6. 6. 6 Stock Market Basics Yearly Return Inflation Real Return 1802-1870 7.1% 0.1 7.0% 1871-1925 7.2% 0.6 6.6% 1926-1997 10.6% 3.1 7.2% 1802-1997 8.4% 1.3 7.0% 1982-1997 16.7% 3.4 12.8% The longer the time span – say ten years, and the wider the selection of stocks the more likely an investment will be profitable. Risk means an investment can go down a lot in value – or up a lot. If you reduce risk, you also reduce the potential reward. So, if someone promises you a high return with little or no risk, the correct question to ask is not “what kind of investment is it,” but “what kind of con game are you playing?” Let’s compare two mutual funds or stocks – we’ll call one TURTLE and the other RABBIT. Fund Investment Year 2 Year 4 Year 6 Year 8 Turtle $10,000 $13,000 $15,000 $17,000 $20,000 Rabbit $10,000 $7,000 $30,000 $9,000 $20,000 In both the Turtle and Rabbit funds you start with $10,000 and end with $20,000 after eight years, but the rides are different. With the rabbit fund, if you cashed out after year four you would have been richer than today. But if you needed to invest $10,000 in a new business after year 2, only the Turtle fund would have served your needs. Or at year six only the Turtle Fund could give you a down payment for that great new house you saw. The rabbit fund is more volatile – that means it changes more and faster. The turtle fund achieved the same results but with less volatility. Burton Malkiel wrote a book about this “Random Walk Theory” which says, that a “a blindfolded monkey throwing darts at a newspaper’s financial pages could select a portfolio that would do just as well as one carefully selected by experts.” It’s not that stock PRICES are random, only their price CHANGES. STOCK MARKET SINCE 1800
  7. 7. 7 Stock Market Basics Even if the “random walk” theory is correct, it does not mean that no patterns or relationships exist among stock prices. Market experts constantly seek to discover these “patterns.” The Wall Street Journal ran a contest to test the theory. Each month four experts each selected one stock and the Journal selected four stocks at random by throwing darts. The contest started in 1988. Stock prices were checked six months later and the two best-performing experts were called back for another contest. Some feel the “game” was rigged in favor of the experts since their picks were published in the paper and may have helped drive up the price as readers acted on their “free” advice. Six months later they determined if the pros or the dart throwers made better stock picks. The result? After fourteen years the pros beat the dart throwers only 61% of the time. But when the stock prices were compared one and two years later instead of just six months (and dividends considered) the pros and the darts each had about the same results. For more information on this analysis see The Great Mutual Fund Trap by Gregory Baer and Gary Gensler, chapter 10 including footnotes. At a two year time span, the darts held a 6% advantage. Harry Markowitz, an economist, won the Nobel Prize for Economics in 1990 for his “modern portfolio theory”. A “portfolio” is a careful collection of stocks. A thousand shares of one company is a position in the stock, a hundred shares of ten companies is a portfolio. His key idea is that a team’s ability is greater than the sum of each individual player’s talent. Some mutual funds called INDEX funds simply buy all the stocks that make up a market indicator – like all the stocks in the S&P 500. They don’t try to select stocks to “beat the market” —- they buy the market. Every investor thinks he or she can “beat the market.” But they can’t. Why not? Because they ARE the market. It’s like living in a world were everyone believes they are above average. You might hear a news commentator sayi, “the market was down 30 points today on fears of inflation.” But price changes are caused by millions of people making tens of millions of decisions. Price changes rarely have simple explanations. Tomorrow’s market might go up even though the same “fears” exist.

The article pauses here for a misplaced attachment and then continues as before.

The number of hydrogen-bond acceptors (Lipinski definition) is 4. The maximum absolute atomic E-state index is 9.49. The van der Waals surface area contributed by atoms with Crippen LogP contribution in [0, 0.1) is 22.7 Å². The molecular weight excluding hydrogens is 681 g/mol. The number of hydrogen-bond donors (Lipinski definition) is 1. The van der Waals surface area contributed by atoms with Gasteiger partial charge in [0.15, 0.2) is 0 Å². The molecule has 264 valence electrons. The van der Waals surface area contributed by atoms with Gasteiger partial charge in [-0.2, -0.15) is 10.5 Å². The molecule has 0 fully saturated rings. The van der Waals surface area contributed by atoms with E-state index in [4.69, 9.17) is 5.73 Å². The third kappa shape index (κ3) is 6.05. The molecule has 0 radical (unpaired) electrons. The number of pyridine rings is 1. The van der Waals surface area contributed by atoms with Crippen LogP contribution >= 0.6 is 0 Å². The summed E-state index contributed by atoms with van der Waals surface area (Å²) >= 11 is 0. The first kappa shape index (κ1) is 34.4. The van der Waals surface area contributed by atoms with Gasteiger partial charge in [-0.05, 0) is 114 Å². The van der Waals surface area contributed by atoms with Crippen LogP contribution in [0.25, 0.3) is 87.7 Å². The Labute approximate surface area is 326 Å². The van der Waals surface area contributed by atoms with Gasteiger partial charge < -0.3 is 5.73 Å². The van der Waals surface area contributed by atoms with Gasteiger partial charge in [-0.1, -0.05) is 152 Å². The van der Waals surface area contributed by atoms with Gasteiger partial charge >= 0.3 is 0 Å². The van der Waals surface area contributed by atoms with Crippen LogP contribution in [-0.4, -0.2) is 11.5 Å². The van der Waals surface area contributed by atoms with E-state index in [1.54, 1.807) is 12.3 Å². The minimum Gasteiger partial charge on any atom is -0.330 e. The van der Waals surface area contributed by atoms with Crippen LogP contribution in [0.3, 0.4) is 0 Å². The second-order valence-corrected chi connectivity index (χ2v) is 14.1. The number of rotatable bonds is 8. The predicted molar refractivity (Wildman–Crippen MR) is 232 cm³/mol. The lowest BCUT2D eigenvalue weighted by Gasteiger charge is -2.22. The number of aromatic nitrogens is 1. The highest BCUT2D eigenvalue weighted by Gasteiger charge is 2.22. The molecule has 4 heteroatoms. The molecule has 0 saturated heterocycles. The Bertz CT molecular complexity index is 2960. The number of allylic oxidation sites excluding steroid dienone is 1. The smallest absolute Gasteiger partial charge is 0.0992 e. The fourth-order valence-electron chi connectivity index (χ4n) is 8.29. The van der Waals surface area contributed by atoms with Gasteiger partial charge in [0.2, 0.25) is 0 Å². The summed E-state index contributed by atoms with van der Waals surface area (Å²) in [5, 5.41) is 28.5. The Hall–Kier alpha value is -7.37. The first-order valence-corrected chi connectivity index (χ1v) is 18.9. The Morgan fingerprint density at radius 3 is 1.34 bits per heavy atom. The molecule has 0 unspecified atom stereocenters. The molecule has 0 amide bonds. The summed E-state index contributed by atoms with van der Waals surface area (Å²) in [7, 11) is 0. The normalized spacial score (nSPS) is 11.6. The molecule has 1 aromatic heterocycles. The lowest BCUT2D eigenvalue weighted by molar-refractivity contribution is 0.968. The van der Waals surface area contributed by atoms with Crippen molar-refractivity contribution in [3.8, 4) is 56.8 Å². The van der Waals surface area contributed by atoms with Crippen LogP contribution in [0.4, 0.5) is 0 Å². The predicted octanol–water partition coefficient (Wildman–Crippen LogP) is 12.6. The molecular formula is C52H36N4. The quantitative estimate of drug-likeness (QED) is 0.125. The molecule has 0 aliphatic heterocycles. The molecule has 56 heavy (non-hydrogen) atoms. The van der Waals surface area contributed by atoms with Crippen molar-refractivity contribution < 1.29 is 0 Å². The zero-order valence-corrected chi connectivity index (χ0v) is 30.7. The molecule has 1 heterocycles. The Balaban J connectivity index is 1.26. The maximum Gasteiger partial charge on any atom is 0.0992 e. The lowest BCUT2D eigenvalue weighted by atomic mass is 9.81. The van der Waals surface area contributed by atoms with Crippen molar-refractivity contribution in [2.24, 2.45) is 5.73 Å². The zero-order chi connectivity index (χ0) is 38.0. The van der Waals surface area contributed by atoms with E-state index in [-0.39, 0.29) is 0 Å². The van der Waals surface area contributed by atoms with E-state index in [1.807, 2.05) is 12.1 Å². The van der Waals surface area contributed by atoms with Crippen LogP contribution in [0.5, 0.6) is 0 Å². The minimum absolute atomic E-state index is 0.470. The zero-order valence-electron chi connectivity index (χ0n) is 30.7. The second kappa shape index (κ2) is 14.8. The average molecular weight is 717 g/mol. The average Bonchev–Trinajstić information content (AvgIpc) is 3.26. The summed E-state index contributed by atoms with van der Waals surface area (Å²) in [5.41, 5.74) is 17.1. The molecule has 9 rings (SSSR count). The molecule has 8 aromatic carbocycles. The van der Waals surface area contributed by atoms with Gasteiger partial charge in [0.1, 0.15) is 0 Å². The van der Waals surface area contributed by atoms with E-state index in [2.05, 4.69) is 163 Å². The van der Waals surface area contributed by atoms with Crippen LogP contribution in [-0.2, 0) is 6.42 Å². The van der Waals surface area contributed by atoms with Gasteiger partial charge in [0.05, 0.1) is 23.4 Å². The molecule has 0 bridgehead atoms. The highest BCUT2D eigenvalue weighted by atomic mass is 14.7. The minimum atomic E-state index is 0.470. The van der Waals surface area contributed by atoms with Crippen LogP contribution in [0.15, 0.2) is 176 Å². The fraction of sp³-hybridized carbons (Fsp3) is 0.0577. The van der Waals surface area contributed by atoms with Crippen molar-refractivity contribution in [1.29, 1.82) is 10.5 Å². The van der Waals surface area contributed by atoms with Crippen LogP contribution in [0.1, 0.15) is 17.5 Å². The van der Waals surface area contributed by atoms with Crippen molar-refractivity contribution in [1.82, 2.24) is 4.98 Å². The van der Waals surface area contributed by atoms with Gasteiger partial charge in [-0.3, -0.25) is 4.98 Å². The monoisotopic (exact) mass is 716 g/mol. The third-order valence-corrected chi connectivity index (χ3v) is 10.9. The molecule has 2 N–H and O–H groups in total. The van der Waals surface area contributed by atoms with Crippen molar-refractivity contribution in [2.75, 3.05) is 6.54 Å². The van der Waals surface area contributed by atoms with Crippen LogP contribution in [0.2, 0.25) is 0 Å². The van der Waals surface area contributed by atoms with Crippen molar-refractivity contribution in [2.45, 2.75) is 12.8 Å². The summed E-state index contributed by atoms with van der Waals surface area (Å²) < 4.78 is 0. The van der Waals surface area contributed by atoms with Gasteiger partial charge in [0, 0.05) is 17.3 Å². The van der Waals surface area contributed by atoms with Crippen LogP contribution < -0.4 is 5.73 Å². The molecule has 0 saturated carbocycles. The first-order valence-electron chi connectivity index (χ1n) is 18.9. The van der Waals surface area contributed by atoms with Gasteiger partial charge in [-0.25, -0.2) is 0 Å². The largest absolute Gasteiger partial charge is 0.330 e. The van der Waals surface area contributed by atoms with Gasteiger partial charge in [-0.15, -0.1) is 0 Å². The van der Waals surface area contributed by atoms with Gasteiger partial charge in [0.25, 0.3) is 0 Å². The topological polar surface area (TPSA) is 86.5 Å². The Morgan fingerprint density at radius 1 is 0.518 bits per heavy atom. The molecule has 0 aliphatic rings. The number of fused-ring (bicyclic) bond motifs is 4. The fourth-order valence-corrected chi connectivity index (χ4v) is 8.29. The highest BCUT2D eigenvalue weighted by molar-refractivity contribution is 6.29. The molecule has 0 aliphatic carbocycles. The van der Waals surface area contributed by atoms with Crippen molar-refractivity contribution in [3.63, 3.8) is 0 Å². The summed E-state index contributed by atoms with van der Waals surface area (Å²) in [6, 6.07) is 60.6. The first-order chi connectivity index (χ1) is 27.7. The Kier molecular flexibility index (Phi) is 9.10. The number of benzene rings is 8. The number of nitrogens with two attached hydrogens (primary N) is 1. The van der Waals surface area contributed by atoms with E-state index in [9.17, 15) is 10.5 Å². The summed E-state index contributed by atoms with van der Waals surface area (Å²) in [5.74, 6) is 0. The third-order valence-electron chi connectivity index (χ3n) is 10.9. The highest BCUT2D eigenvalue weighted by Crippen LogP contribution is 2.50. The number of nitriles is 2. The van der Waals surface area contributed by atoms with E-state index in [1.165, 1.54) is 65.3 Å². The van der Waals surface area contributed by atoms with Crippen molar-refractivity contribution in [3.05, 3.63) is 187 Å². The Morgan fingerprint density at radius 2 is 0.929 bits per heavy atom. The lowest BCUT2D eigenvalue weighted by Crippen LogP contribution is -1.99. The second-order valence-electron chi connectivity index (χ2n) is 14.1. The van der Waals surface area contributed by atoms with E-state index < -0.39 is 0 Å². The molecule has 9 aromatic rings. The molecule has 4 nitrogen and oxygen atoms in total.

8. 8. 8 Stock Market Basics So You Think You Understand Stocks? Quiz 1. Companies like their stocks to go up in value because: (A) They make more money when the stock is at a higher price. (B) Part of their profits comes from the value of their stock. (C) The higher the price of their shares, the more likely they are to make higher profits that year. (D) All of the above (E) None of the above. 2. If you own a share of stock, you: (A) Own part of the company that issued the stock (B) Have the right to vote if another company wants to buy the company whose stock you own. (C) Might receive a check every year that represents your share in the company’s profits. (D) All of the above (E) None of the above. 3. A stock is to a mutual fund as: (A) A blind squirrel is to an acorn. (B) One egg is to a dozen. (C) A tree is to a forest. (D) The pitcher is to a baseball team. 4. You are an enterprising high school student. You inherit $10,000 and want to use it to pay for your college education starting in a little over two years. You can’t afford to lose money, but you need more for college. Should you: (A) Invest in the safest blue chip stocks since they will probably be worth a lot more in two years. (B) Avoid the stock market since two years is too long of a time to invest. (C) Avoid the stock market since two years is too short of a time to invest. (D) Find a broker so good he promises to increase your investment by 50% in time for college. 5. You discover your great-great--grandfather named you in his will. The good news is that he left you stock in Coca-Cola. The bad news is that it is only one share he bought in 1919 (ten years before the Great Depression) for $40. How much is that share worth now? (A) Nearly 1.8 million dollars. (B) Barely enough to buy a year’s worth of Diet Cherry Coke. (C) Nearly 7 million dollars. (D) It has increased a hundredfold and is now worth $4,000. 6. Which of these has the most effect on the price of a stock: (A) The opinion of investors about the future chances for the company. (B) The general state of the economy. (C) The performance of the stock market in general. (D) How much the company earns in profits